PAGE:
Berlin, Germany: Pregnant breast cancer patients can be treated as closely as possible to existing guidelines for non-pregnant patients, with few ill effects, a scientist told the 6th European Breast Cancer Conference (EBCC-6) today (Wednesday 16 April).
Dr. Sibylle Loibl, Assistant Professor in Obstetrics and Gynaecology at University of Frankfurt, Germany, and a member of the German Breast Group, said that until now, evidence upon which decisions on treatment for pregnant patients could be made was limited, and that a cautious approach by doctors meant that many women did not get the best treatment for their cancer. We realised that there are hardly any data on this subject, she said, and therefore set out to collect information from patients in Germany and throughout Europe.
The German Breast Group launched a data-collection exercise in 2003. Information on 122 pregnant patients diagnosed with breast cancer between April 2003 and December 2007 was analysed for a number of factors foetal outcome four weeks after delivery, maternal outcome of pregnancy, stage and biological characteristics of the breast cancer, breast cancer therapy, sensitivity and specificity of diagnostic procedures, outcome of the child five years later, and outcome of the breast cancer five years after diagnosis.
The median gestational age at the time of diagnosis was 21 weeks, and the median age of the women 33 years. Some patients chose not to continue the pregnancy on learning of their diagnosis, but of those who did, 33.3% received surgery only, 43.2% were treated by surgery and chemotherapy, 5.4% by chemotherapy alone, and 2.7% had no treatment at all. The median time for delivery was 36 weeks, slightly earlier than that which is normal in healthy women. Although there were some health problems among the newborn babies, they were generally minor, and the foetal outcome in babies whose mothers received chemotherapy was not different to those whose mothers did not.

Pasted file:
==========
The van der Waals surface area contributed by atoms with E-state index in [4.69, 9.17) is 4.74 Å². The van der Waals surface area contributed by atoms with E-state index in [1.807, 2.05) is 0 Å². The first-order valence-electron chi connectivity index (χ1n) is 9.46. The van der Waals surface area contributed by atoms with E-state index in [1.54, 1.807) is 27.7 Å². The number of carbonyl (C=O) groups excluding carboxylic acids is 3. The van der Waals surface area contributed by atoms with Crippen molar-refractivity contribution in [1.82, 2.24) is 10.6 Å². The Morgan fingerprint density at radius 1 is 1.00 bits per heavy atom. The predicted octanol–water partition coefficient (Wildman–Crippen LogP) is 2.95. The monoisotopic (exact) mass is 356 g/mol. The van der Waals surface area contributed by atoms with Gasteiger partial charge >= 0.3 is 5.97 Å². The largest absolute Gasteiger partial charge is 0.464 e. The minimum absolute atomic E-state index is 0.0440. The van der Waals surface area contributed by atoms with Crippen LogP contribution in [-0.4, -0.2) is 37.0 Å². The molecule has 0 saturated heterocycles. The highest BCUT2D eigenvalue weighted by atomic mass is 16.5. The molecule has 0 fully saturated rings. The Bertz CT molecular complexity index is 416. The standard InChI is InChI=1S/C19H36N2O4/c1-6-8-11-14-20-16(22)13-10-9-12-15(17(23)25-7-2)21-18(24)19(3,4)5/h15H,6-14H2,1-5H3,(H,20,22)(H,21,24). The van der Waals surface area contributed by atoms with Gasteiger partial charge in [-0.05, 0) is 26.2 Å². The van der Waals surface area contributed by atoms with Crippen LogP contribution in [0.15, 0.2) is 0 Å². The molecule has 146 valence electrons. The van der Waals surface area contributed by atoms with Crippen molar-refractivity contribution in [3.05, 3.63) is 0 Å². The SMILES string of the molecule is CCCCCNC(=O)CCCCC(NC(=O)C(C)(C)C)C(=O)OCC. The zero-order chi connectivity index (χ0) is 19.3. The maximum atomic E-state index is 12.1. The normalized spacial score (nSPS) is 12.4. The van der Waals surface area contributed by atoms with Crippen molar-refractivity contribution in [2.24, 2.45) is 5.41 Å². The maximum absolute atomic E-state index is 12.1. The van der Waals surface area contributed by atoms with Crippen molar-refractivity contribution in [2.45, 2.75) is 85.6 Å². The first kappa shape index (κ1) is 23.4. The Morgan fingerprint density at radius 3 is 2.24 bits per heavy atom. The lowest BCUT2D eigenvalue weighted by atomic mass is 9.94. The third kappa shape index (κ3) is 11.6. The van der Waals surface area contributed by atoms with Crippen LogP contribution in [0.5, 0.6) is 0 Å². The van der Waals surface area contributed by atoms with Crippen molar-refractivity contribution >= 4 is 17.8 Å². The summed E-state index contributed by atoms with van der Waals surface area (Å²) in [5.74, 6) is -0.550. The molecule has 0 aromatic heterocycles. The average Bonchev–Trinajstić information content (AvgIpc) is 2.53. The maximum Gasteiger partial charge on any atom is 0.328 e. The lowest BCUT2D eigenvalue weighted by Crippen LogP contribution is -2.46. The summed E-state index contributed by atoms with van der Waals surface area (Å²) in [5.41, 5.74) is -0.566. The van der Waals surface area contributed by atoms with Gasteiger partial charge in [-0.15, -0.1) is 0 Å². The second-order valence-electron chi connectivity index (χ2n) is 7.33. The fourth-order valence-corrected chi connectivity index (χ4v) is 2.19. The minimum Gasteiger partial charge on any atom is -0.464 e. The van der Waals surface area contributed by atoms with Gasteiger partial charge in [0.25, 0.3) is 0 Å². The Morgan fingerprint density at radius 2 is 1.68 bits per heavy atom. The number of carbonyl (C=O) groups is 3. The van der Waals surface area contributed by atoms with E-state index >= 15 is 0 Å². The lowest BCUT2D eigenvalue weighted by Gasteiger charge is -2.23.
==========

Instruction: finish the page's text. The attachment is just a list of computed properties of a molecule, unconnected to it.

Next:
We are still analysing some of the data, said Dr. Loibl, but in terms of our primary endpoint, foetal outcome four weeks after delivery, we are able to say that this shows that pregnant patients can benefit from the same breast cancer treatment that is given to non-pregnant women, and that this should be done in standardised multidisciplinary teams. Later this year we hope to have collected 200 patients in the dataset. This will be the largest ever data collection concerning breast cancer during pregnancy, and we intend to follow up these women and their children over a long period of time to produce further information. We are grateful to all collaborating doctors in Germany and neighbouring countries who are helping us to gain data on this important issue.
The training of doctors to deal with pregnant breast cancer patients and the centralisation of information on such patients will help raise awareness of the issues involved, says Dr. Loibl. We hope that in the future we may be able to conduct trials in such patients and gain further important data. Treatments are improving all the time, and new drugs are on the horizon waiting to be implemented into the adjuvant therapy of breast cancer.
However, in order to conduct trials in such a group there are considerable difficulties, said Dr. Loibl. Insurance for a study in pregnant patients is almost impossible to get, and, additionally, because the group to be studied will be small, it would be necessary to enrol patients from several hundred clinics in order to achieve a statistically valid result. We need some kind of fast-tracking to be able to get such a trial underway, but, in the meantime, pregnant patients should not lose out just because the data on their treatment are limited, she said.